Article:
The second phase of the students' training requires them to learn about the history of skiing from its origins 5,000 years ago in Scandinavian countries to the mid-19th century when skiing techniques changed and the sport was introduced in America. They then receive an understanding of New England's role in the development of the sport, as well as how to do background research to prepare for an interview, a process which Allen refers to as "reading around" a subject.

"There are few all inclusive books which deal with skiing's past - a student has to learn how to find the background information he needs from a number of sources as a result. For instance, if a student was interviewing Carroll Reed or Arthur Doucette about the early ski schools and instruction techniques, he'd have to know what the Arlberg method was and where it came from in order to understand the significance of its introduction to this country in the 1930s, as well as the political situation in Germany which led many instructors to leave there for America at the time. It's a matter of knowing what you're talking about so you can ask the right questions, understand the answers, and recognize a false statement when you hear it," Allen explained.

Allen notes that his main criticism of some of the interviews to date has been the tendency of the persons to dwell on the histories of event rather than discuss their own active participation in the event. Says the professor, "A good oral history should be a memoir, not a re-hashing of an event. We're trying to zero in the human element in these interviews -- when discussing ski schools, we want to hear what it was like to be an instructor at Mt. Cranmore in 1938, not so much how the schools evolved. We're looking for the primary source." He says that most of the persons interviewed have been exceptionally supportive of the work, although the recollections have not all been entirely accurate in some cases. "The memories of the people we've talked with have been either of two ways - generally good but not specifically accurate for details, or great for details but generally off the mark. That's when a prepared interviewer who's done his homework can aid the process," Dr. Allen commented.

Among the glimpses of skiing's early days received through the project, Allen says that the most striking aspect about the era was the extra-ordinary lack of care or caution given to safety by skiers. "Time and time again in these tapes, you hear an old-timer describing a certain turn on an old ski trail by saying, 'Ha, ha, that's the corner named after so and so who lost his teeth there.' Others tell you that the skiers racing in the first Inferno Race down Tuckerman Ravine skied with long red strips trailing from their pants which would serve as locators in case of an avalanche," the professor stated, noting that the second major aspect of skiing early days learned through the tapes is the amateur quality of the sport in general and racing in particular.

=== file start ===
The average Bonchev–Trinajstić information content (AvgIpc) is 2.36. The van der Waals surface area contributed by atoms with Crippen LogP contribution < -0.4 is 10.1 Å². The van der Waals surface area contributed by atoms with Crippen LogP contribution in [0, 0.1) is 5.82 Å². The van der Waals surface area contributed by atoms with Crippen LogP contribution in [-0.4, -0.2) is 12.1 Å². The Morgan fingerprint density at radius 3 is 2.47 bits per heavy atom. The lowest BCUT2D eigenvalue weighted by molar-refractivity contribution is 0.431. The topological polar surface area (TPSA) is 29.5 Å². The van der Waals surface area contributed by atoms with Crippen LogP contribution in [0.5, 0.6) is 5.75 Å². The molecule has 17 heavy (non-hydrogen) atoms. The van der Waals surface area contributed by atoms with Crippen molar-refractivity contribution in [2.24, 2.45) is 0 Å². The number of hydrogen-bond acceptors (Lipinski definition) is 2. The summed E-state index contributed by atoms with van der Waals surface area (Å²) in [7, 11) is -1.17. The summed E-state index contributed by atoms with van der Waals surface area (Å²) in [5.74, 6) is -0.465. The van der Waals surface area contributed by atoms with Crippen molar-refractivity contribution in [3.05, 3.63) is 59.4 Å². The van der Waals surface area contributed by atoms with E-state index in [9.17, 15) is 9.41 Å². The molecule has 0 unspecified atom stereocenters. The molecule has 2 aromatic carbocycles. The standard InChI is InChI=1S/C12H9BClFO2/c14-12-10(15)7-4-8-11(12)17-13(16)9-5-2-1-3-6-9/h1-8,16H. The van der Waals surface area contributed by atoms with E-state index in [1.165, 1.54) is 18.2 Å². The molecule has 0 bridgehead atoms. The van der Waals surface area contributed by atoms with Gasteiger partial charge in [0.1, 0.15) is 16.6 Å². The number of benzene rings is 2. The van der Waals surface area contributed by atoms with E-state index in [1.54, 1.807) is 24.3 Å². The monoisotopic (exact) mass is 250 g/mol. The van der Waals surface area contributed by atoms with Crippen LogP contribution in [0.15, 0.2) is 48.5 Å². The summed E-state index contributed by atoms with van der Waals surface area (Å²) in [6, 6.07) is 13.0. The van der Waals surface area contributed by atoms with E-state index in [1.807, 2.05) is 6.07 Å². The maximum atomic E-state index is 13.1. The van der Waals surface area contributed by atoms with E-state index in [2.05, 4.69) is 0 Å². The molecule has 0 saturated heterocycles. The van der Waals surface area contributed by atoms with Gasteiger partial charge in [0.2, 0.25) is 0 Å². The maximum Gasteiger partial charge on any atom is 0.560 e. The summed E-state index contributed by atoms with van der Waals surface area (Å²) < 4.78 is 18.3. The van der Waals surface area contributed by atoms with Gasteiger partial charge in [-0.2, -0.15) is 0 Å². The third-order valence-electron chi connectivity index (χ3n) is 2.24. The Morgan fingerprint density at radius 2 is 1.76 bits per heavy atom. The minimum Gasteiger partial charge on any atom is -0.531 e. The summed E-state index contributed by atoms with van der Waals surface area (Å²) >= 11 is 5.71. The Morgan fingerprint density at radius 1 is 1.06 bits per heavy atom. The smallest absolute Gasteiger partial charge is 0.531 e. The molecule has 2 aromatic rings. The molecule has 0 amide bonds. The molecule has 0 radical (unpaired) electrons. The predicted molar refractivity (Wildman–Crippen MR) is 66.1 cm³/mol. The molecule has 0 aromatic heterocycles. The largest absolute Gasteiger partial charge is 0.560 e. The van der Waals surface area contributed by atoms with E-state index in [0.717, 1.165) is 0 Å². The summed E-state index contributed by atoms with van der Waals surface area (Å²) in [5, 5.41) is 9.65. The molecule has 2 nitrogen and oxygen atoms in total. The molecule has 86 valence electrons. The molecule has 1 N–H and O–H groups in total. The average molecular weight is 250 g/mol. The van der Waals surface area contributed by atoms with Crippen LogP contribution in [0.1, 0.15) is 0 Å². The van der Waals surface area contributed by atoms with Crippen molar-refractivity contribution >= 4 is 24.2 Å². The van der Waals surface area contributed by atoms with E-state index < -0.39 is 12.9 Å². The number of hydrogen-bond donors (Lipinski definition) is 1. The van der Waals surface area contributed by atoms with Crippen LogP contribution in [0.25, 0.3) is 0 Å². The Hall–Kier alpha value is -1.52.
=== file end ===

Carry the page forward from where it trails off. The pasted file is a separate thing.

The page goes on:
Unlike modern ski racing's emphasis on monetary records, Allen says early ski racers competed purely for the love of the sport. "I recall the story of two racers who were skiing down the Moosilauke Carriage Road Downhill Race in 1933 when one of them lost it on a bank and ended up in the woods. The other skier failed to negotiate the turn as well, and landed on top of his competitor in the woods only to find the other chap offering him a nip out of a flask. They both got back on the course together and finished in the middle of the pack. That was ski racing in those days - far different from today's emphasis on .001 differentials," Allen related, noting that oral histories are especially effective in preserving such amusing and colorful incidents.

In the future, Allen intends to concentrate his efforts on conducting interviews with a theme once the initial phase is completed. "I suspect that we'll move on to the next stage after we conduct approximately 100 interviews. When you start hearing the same things after a while, that's when you know that it's time to stop."

Possible theme projects include interviews with the members of the 1936 US Olympic Ski Team as well as discussions on ski clubs and the development of the ski manufacturing and clothing industries. The first stages of the project will be available to the public when the New England Ski Museum opens its doors in Franconia, an event scheduled for the fall of 1981. In the meantime, Dr. Allen will devote time to teaching as well as working as a scriptwriter and historical consultant for a film based on the development of alpine skiing in this country. As he noted, "It's all living history with a very important message to tell. It's also a great deal of fun, something which some academics have lost sight of in their work. I haven't and I enjoy it immmensely."